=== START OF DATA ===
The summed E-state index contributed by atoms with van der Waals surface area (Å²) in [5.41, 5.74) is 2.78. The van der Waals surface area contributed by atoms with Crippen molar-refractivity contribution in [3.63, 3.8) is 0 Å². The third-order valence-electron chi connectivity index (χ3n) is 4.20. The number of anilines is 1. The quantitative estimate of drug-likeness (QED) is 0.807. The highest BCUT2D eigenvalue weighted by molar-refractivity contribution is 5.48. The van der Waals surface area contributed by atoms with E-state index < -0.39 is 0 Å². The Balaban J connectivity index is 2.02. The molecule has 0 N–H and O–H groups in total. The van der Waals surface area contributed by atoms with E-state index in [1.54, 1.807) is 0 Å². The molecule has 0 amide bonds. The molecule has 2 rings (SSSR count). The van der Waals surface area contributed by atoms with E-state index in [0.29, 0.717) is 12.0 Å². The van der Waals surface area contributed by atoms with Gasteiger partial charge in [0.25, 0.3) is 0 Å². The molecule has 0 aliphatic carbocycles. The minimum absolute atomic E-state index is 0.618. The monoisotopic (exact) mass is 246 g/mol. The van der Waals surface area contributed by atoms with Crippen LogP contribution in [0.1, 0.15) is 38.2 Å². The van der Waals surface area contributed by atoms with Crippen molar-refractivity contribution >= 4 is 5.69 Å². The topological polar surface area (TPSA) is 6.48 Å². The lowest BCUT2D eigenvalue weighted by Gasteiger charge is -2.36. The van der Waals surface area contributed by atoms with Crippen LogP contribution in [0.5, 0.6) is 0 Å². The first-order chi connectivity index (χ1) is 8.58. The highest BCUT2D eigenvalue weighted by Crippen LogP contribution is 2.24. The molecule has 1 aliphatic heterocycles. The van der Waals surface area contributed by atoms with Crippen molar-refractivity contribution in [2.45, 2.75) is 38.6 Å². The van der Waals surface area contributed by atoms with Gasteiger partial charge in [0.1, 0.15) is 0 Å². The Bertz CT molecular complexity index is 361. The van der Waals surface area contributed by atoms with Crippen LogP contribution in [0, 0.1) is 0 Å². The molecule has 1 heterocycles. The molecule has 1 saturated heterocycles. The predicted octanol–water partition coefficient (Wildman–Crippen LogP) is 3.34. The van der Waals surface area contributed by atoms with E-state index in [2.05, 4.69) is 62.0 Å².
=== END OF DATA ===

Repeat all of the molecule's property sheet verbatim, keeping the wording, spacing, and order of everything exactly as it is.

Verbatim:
The summed E-state index contributed by atoms with van der Waals surface area (Å²) in [5.41, 5.74) is 2.78. The van der Waals surface area contributed by atoms with Crippen molar-refractivity contribution in [3.63, 3.8) is 0 Å². The third-order valence-electron chi connectivity index (χ3n) is 4.20. The number of anilines is 1. The quantitative estimate of drug-likeness (QED) is 0.807. The highest BCUT2D eigenvalue weighted by molar-refractivity contribution is 5.48. The van der Waals surface area contributed by atoms with E-state index < -0.39 is 0 Å². The Balaban J connectivity index is 2.02. The molecule has 0 N–H and O–H groups in total. The van der Waals surface area contributed by atoms with E-state index in [1.54, 1.807) is 0 Å². The molecule has 0 amide bonds. The molecule has 2 rings (SSSR count). The van der Waals surface area contributed by atoms with E-state index in [0.29, 0.717) is 12.0 Å². The van der Waals surface area contributed by atoms with Gasteiger partial charge in [0.25, 0.3) is 0 Å². The molecule has 0 aliphatic carbocycles. The minimum absolute atomic E-state index is 0.618. The monoisotopic (exact) mass is 246 g/mol. The van der Waals surface area contributed by atoms with Crippen LogP contribution in [0.1, 0.15) is 38.2 Å². The van der Waals surface area contributed by atoms with Crippen molar-refractivity contribution >= 4 is 5.69 Å². The topological polar surface area (TPSA) is 6.48 Å². The lowest BCUT2D eigenvalue weighted by Gasteiger charge is -2.36. The van der Waals surface area contributed by atoms with Crippen LogP contribution in [0.5, 0.6) is 0 Å². The first-order chi connectivity index (χ1) is 8.58. The highest BCUT2D eigenvalue weighted by Crippen LogP contribution is 2.24. The molecule has 1 aliphatic heterocycles. The van der Waals surface area contributed by atoms with Crippen molar-refractivity contribution in [2.45, 2.75) is 38.6 Å². The van der Waals surface area contributed by atoms with Gasteiger partial charge in [0.1, 0.15) is 0 Å². The Bertz CT molecular complexity index is 361. The van der Waals surface area contributed by atoms with Crippen LogP contribution in [0, 0.1) is 0 Å². The molecule has 1 heterocycles. The molecule has 1 saturated heterocycles. The predicted octanol–water partition coefficient (Wildman–Crippen LogP) is 3.34. The van der Waals surface area contributed by atoms with E-state index in [2.05, 4.69) is 62.0 Å².